A further alternative remote actuation system 56 could include, for example, an expandable portion 58 strategically positioned within bag assembly 15 that could be expanded from control portion 60 to rupture tear line 59 of sheath 50. Expandable portion 58 could be a mechanical device such as a biasing member. Expandable portion 58 may comprise an expandable bladder in communication with an external source of fluid via control portion 60.
Breakaway sheath 50 can also be configured for an incremental release that allows the gradual expansion of sheathed bag assembly 51 from the second closed position to the first open position. For example, release mechanism 55 can include multiple sutures 57 connected with one or more tear lines 59 configured to accommodate a gradual and controlled expansion of bag assembly 15.
Referring now to
Bottom or second end 44 of bag 40 is bent or folded over on itself such that proximal folded edge 46 is approximately aligned and in apposition with bag support 20 and bottom end 44 is disposed so that bottom end 44 extends in a direction parallel with axis “C”, as best seen in
This folding or rolling process advantageously extends bag 40 along longitudinal axis “A” prior to the final folding step such that the folding of the material of bag 40 is extended over a greater distance along longitudinal axis “A”. This enables bag 40 to be more tightly folded and/or rolled into a smaller diameter for packaging and passing through reduced diameter trocars. In certain embodiments, the above process is capable of folding and sheathing bag assembly 15 into a configuration having an outside diameter sized for use with a trocar with an internal diameter of approximately 12 millimeters, or smaller.
It is readily envisioned that further reductions in diameter can be made to bag assembly 15. For example, the steps of the folding or rolling process can be augmented by aspirating bag 40 sufficiently or folding bag 40 in a vacuum to avoid entrapping air in bag 40 during the folding process. Furthermore, bag 40 may be folded over on itself more than once before bag 40 is folded or rolled upwardly toward bag support 20.
It is also envisioned that the shrink wrap process of sheath 50 can further compress or reduce the diameter of bag assembly 15. The shrink wrap process can also be configured to proceed sequentially along the longitudinal axis “A”, any other suitable directional orientation, or combination of directions of bag assembly 15, for example, to advantageously force air from folded bag 40 to further reduce the volume of bag 40 before sheathing. In an alternative embodiment, bag 40 is vacuum packed or folded in a vacuum and shrink wrapped/sealed using flexible plastic layer 52.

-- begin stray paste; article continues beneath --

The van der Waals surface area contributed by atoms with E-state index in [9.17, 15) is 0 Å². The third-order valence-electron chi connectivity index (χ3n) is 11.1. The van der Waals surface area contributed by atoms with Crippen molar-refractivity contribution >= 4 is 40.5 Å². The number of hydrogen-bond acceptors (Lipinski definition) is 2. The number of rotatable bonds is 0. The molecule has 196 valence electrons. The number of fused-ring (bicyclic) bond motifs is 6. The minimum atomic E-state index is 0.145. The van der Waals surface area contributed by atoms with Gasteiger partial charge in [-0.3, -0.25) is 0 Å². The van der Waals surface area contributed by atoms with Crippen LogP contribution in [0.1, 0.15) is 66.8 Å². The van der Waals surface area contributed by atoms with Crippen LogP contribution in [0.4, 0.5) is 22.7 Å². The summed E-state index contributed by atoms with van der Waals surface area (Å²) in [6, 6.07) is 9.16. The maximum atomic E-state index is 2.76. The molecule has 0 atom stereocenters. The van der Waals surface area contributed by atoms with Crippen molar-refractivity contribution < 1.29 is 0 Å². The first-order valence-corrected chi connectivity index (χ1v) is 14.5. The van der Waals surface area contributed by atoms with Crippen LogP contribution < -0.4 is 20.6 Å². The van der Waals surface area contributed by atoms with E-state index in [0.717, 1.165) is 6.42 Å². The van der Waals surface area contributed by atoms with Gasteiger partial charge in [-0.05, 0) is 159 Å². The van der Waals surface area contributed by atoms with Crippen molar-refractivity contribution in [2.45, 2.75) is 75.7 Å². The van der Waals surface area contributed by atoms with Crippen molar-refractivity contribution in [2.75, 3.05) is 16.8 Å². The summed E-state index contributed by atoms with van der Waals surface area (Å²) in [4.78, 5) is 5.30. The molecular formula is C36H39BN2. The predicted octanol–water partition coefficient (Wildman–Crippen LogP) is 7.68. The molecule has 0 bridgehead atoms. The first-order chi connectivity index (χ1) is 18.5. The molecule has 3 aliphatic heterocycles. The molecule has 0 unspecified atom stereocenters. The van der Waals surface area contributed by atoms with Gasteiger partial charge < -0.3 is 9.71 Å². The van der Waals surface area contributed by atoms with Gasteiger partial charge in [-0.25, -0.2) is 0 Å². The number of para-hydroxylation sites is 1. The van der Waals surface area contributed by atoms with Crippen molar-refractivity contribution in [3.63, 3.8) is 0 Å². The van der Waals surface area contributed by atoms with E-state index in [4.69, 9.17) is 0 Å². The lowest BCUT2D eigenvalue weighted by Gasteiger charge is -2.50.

The bag may have a wide variety of shapes. Referring now to
A method of packaging or folding bag 140 in a configuration having a low profile, reduced diameter, or small dimension along axis “C”, is also described herein. Bag 140 is positioned from the first open or unfolded position (as seen in
Bottom or second end 144 of bag 140 is repositioned or folded on top of itself such that proximal folded edge 146 is approximately aligned with or approximately parallel to bag support 20 and so that bottom end 44 is directed along axis “A”. Depending upon the dimensions of the bag, bag 140, in the second position, includes second end 144 extending in a distal direction and positioned at least partially distal to edge 148, as shown in
As shown in
After being passed through the trocar during minimally invasive surgery, first end 42 of bag 40 can be slid along bag support 20 toward proximal end 24, concurrent with or prior to the expansion of bag support 20, by a cord 57. The cord is desirably deployed at control portion 60. In the alternative, bag 40 could be biased to slide toward distal end 22 concurrent with the expansion of bag support 20 to the first position. The slot 43 is desirably closed after bag assembly 20 has expanded by further drawing control cords 57 proximally such that the sides of slot 43 are brought together and slot 43 is closed. In further embodiments, the bag opening 25 may be closed using cord 57 or a separate suture, cord or line.
Although the illustrative embodiments of the present disclosure have been described herein, it is to be understood that the disclosure is not limited to those precise embodiments, and that various other changes and modifications may be affected therein by one skilled in the art without departing from the scope or spirit of the disclosure. For example, in further embodiments, a collapsible or flexible container other than a bag may be used. All such changes and modifications are intended to be included within the scope of the disclosure.
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|International Classification||A61B10/00, A61B19/00, A61B17/00, A61B17/22, A61B17/50|
|Cooperative Classification||A61B2017/00287, A61B17/00234, A61B2090/037|
|Sep 16, 2004||AS||Assignment|
Owner name: TYCO HEALTHCARE GROUP LP, CONNECTICUT
Free format text: ASSIGNMENT OF ASSIGNORS INTEREST;ASSIGNOR:ORBAN, JOSEPH P., III;REEL/FRAME:016423/0554
Effective date: 20031006
|Oct 2, 2012||AS||Assignment|
Owner name: COVIDIEN LP, MASSACHUSETTS
Free format text: CHANGE OF NAME;ASSIGNOR:TYCO HEALTHCARE GROUP LP;REEL/FRAME:029065/0448
Effective date: 20120928
|Jan 22, 2015||FPAY||Fee payment|
Year of fee payment: 4